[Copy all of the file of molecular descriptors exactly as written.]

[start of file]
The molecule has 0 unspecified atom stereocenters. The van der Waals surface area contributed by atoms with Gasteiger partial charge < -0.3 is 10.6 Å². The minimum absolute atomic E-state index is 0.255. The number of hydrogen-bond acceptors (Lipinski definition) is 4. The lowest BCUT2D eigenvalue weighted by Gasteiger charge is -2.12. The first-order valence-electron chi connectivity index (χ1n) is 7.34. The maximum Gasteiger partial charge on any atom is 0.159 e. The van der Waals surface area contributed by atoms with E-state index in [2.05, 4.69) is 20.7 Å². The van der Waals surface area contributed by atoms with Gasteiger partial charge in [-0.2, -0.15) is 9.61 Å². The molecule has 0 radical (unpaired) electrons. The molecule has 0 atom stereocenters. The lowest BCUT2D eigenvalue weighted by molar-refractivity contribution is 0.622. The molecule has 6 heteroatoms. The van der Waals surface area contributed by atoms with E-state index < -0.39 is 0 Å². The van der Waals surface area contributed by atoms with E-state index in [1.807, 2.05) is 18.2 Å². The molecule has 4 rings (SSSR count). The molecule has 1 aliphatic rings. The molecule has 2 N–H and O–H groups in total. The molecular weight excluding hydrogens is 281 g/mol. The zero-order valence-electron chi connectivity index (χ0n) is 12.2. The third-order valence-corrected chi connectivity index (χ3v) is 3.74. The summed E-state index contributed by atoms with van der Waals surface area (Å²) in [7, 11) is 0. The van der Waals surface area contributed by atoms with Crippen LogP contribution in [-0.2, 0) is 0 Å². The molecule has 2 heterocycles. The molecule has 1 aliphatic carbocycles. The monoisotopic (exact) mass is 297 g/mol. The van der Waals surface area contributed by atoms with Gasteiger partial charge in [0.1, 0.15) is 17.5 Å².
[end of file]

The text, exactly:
The molecule has 0 unspecified atom stereocenters. The van der Waals surface area contributed by atoms with Gasteiger partial charge < -0.3 is 10.6 Å². The minimum absolute atomic E-state index is 0.255. The number of hydrogen-bond acceptors (Lipinski definition) is 4. The lowest BCUT2D eigenvalue weighted by Gasteiger charge is -2.12. The first-order valence-electron chi connectivity index (χ1n) is 7.34. The maximum Gasteiger partial charge on any atom is 0.159 e. The van der Waals surface area contributed by atoms with E-state index in [2.05, 4.69) is 20.7 Å². The van der Waals surface area contributed by atoms with Gasteiger partial charge in [-0.2, -0.15) is 9.61 Å². The molecule has 0 radical (unpaired) electrons. The molecule has 0 atom stereocenters. The lowest BCUT2D eigenvalue weighted by molar-refractivity contribution is 0.622. The molecule has 6 heteroatoms. The van der Waals surface area contributed by atoms with E-state index < -0.39 is 0 Å². The van der Waals surface area contributed by atoms with E-state index in [1.807, 2.05) is 18.2 Å². The molecule has 4 rings (SSSR count). The molecule has 1 aliphatic rings. The molecule has 2 N–H and O–H groups in total. The molecular weight excluding hydrogens is 281 g/mol. The zero-order valence-electron chi connectivity index (χ0n) is 12.2. The third-order valence-corrected chi connectivity index (χ3v) is 3.74. The summed E-state index contributed by atoms with van der Waals surface area (Å²) in [7, 11) is 0. The van der Waals surface area contributed by atoms with Crippen LogP contribution in [-0.2, 0) is 0 Å². The molecule has 2 heterocycles. The molecule has 1 aliphatic carbocycles. The monoisotopic (exact) mass is 297 g/mol. The van der Waals surface area contributed by atoms with Gasteiger partial charge in [0.1, 0.15) is 17.5 Å².